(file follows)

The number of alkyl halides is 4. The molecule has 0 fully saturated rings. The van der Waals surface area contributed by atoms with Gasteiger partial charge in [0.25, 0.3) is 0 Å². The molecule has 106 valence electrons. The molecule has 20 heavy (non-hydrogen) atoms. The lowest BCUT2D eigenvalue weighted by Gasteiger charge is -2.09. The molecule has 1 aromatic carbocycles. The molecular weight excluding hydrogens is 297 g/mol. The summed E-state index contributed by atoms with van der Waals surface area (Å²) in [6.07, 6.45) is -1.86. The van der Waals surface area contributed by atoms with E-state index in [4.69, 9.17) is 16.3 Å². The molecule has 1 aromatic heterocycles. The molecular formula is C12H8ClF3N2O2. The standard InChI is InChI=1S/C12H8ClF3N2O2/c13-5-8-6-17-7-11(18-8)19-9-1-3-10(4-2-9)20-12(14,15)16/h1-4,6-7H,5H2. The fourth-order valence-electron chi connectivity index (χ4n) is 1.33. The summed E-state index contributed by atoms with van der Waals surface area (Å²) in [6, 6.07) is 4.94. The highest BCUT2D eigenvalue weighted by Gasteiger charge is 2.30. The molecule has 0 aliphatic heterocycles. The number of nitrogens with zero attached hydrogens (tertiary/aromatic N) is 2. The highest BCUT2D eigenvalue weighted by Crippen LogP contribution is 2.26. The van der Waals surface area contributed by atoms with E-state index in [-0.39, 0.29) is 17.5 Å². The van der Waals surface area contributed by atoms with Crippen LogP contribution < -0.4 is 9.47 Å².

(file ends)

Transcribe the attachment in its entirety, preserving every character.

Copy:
The number of alkyl halides is 4. The molecule has 0 fully saturated rings. The van der Waals surface area contributed by atoms with Gasteiger partial charge in [0.25, 0.3) is 0 Å². The molecule has 106 valence electrons. The molecule has 20 heavy (non-hydrogen) atoms. The lowest BCUT2D eigenvalue weighted by Gasteiger charge is -2.09. The molecule has 1 aromatic carbocycles. The molecular weight excluding hydrogens is 297 g/mol. The summed E-state index contributed by atoms with van der Waals surface area (Å²) in [6.07, 6.45) is -1.86. The van der Waals surface area contributed by atoms with E-state index in [4.69, 9.17) is 16.3 Å². The molecule has 1 aromatic heterocycles. The molecular formula is C12H8ClF3N2O2. The standard InChI is InChI=1S/C12H8ClF3N2O2/c13-5-8-6-17-7-11(18-8)19-9-1-3-10(4-2-9)20-12(14,15)16/h1-4,6-7H,5H2. The fourth-order valence-electron chi connectivity index (χ4n) is 1.33. The summed E-state index contributed by atoms with van der Waals surface area (Å²) in [6, 6.07) is 4.94. The highest BCUT2D eigenvalue weighted by Gasteiger charge is 2.30. The molecule has 0 aliphatic heterocycles. The number of nitrogens with zero attached hydrogens (tertiary/aromatic N) is 2. The highest BCUT2D eigenvalue weighted by Crippen LogP contribution is 2.26. The van der Waals surface area contributed by atoms with E-state index in [-0.39, 0.29) is 17.5 Å². The van der Waals surface area contributed by atoms with Crippen LogP contribution < -0.4 is 9.47 Å².